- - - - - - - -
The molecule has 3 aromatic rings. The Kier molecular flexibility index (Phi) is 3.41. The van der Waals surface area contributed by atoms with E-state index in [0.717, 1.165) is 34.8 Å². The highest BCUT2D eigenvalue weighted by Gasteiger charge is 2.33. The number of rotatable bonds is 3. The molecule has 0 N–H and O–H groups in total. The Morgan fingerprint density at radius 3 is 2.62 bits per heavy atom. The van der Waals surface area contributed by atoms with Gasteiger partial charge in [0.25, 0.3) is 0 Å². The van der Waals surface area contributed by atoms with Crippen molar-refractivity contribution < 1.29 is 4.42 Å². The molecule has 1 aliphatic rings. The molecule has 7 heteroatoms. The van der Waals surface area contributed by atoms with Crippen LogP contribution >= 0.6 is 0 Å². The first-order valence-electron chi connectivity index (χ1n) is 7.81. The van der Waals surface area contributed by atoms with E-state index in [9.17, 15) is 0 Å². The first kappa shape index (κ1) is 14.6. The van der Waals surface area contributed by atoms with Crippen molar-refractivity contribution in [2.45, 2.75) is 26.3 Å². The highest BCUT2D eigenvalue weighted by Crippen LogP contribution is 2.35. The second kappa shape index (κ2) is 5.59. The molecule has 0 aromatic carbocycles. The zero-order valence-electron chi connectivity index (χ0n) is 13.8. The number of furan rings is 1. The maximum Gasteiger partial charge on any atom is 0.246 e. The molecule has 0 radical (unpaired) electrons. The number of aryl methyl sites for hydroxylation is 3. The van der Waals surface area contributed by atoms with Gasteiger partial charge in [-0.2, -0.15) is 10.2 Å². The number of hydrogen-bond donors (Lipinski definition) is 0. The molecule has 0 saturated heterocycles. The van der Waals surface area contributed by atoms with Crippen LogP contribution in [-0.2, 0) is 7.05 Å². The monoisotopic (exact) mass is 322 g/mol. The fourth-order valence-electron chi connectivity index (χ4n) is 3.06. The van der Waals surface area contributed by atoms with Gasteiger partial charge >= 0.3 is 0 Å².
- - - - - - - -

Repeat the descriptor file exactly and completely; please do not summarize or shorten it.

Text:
The molecule has 3 aromatic rings. The Kier molecular flexibility index (Phi) is 3.41. The van der Waals surface area contributed by atoms with E-state index in [0.717, 1.165) is 34.8 Å². The highest BCUT2D eigenvalue weighted by Gasteiger charge is 2.33. The number of rotatable bonds is 3. The molecule has 0 N–H and O–H groups in total. The Morgan fingerprint density at radius 3 is 2.62 bits per heavy atom. The van der Waals surface area contributed by atoms with Gasteiger partial charge in [0.25, 0.3) is 0 Å². The van der Waals surface area contributed by atoms with Crippen molar-refractivity contribution < 1.29 is 4.42 Å². The molecule has 1 aliphatic rings. The molecule has 7 heteroatoms. The van der Waals surface area contributed by atoms with Crippen LogP contribution >= 0.6 is 0 Å². The first-order valence-electron chi connectivity index (χ1n) is 7.81. The van der Waals surface area contributed by atoms with E-state index in [9.17, 15) is 0 Å². The first kappa shape index (κ1) is 14.6. The van der Waals surface area contributed by atoms with Crippen molar-refractivity contribution in [2.45, 2.75) is 26.3 Å². The highest BCUT2D eigenvalue weighted by Crippen LogP contribution is 2.35. The second kappa shape index (κ2) is 5.59. The molecule has 0 aromatic carbocycles. The zero-order valence-electron chi connectivity index (χ0n) is 13.8. The number of furan rings is 1. The maximum Gasteiger partial charge on any atom is 0.246 e. The molecule has 0 radical (unpaired) electrons. The number of aryl methyl sites for hydroxylation is 3. The van der Waals surface area contributed by atoms with Gasteiger partial charge in [-0.2, -0.15) is 10.2 Å². The number of hydrogen-bond donors (Lipinski definition) is 0. The molecule has 0 saturated heterocycles. The van der Waals surface area contributed by atoms with Crippen LogP contribution in [-0.2, 0) is 7.05 Å². The monoisotopic (exact) mass is 322 g/mol. The fourth-order valence-electron chi connectivity index (χ4n) is 3.06. The van der Waals surface area contributed by atoms with Gasteiger partial charge >= 0.3 is 0 Å².